Despite Peña Nieto’s efforts to explain his policy proposal, leftist advocacy groups continue to fight against the “privatization” of Pemex. At the September 8 protest in Mexico City, López Obrador spoke in front of a giant banner that read, “No to the same robbery as always,” and supporters in the crowd wore t-shirts that said, “Pemex is not for sale.”

Strategies for Success

Meanwhile, as activists from the Left look back at Pemex’s long history as a state-owned enterprise, policymakers from the more market-oriented PRI and Partido Acción Nacional (National Action Party—PAN), a right-of-center party, are focusing on maximizing the efficiency and social returns of Mexico’s utilities.

For example, one of Peña Nieto’s first actions as president was to propose a telecom reform that will open up telecommunications to more competition—potentially cutting into Carlos Slim’s and other billionaires’ profits, but also intended to provide Mexicans with better, cheaper and more widespread access to television broadcasts and telephone lines.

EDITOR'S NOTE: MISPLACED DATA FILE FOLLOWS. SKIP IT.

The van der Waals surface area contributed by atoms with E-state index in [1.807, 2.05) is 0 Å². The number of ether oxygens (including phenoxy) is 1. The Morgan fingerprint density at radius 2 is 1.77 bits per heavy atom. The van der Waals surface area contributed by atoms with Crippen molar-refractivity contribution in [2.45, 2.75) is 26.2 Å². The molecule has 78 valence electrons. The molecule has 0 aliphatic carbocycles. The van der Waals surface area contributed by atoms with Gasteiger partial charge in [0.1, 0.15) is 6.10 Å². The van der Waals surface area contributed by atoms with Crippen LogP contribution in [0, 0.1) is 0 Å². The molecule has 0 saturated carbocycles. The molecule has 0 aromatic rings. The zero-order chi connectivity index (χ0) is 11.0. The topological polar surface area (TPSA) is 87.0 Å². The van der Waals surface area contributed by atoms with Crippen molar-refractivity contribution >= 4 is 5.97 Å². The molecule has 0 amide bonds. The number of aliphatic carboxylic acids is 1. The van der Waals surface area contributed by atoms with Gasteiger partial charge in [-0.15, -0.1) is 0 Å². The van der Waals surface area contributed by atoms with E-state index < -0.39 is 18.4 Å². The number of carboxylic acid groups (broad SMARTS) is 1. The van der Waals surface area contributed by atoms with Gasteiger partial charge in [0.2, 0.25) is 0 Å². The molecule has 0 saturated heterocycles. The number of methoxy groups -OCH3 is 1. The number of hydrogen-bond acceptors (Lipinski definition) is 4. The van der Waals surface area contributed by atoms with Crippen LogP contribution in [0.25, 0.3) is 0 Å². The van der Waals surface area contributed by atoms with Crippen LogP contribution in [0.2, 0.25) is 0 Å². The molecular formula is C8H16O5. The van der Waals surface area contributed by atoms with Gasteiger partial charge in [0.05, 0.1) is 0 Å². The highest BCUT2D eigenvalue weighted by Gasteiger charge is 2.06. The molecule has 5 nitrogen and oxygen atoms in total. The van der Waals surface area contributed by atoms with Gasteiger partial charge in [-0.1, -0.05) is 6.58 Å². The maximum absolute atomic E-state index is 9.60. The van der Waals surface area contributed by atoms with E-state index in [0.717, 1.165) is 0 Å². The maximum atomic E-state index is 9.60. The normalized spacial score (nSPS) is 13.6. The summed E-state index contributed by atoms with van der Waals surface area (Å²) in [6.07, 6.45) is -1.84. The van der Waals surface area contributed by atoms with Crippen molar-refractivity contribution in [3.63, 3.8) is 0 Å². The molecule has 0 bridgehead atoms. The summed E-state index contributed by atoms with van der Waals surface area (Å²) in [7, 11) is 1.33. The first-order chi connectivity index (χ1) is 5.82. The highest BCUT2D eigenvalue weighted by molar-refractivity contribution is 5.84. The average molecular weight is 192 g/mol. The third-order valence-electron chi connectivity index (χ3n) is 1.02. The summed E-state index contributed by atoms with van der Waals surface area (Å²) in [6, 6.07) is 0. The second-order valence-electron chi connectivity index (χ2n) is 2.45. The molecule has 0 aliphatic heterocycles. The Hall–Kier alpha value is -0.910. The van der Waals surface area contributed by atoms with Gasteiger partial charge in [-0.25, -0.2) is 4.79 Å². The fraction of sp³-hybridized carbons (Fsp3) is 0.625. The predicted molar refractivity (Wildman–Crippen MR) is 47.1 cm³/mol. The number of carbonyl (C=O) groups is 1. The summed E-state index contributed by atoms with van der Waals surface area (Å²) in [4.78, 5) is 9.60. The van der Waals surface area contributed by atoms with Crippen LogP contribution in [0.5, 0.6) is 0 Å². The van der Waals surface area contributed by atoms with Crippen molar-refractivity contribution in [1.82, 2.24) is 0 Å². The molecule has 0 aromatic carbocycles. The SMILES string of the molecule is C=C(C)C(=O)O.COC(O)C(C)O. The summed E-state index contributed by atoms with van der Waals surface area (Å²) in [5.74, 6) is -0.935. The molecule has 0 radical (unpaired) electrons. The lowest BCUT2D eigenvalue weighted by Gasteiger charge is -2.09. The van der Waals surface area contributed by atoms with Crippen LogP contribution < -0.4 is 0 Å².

They expect that the Pemex reforms will produce similar results by opening the oil sector to more private investment and competition. Perhaps applying his experience reforming the telecom sector, Peña Nieto has chosen not to advocate for the conversion of Pemex from a public monopoly into a private one. The PRI’s focus is on private-public partnerships, and not on privatization.

Still, given the emotional importance many Mexican nationalists place on Pemex, Peña Nieto can still expect vociferous opposition from certain groups. Polling data indicates that although a substantial group of Mexican voters may oppose opening their country’s oil sector to more private investment, information about the energy reform bill has not yet been widely dispersed and absorbed by the general public.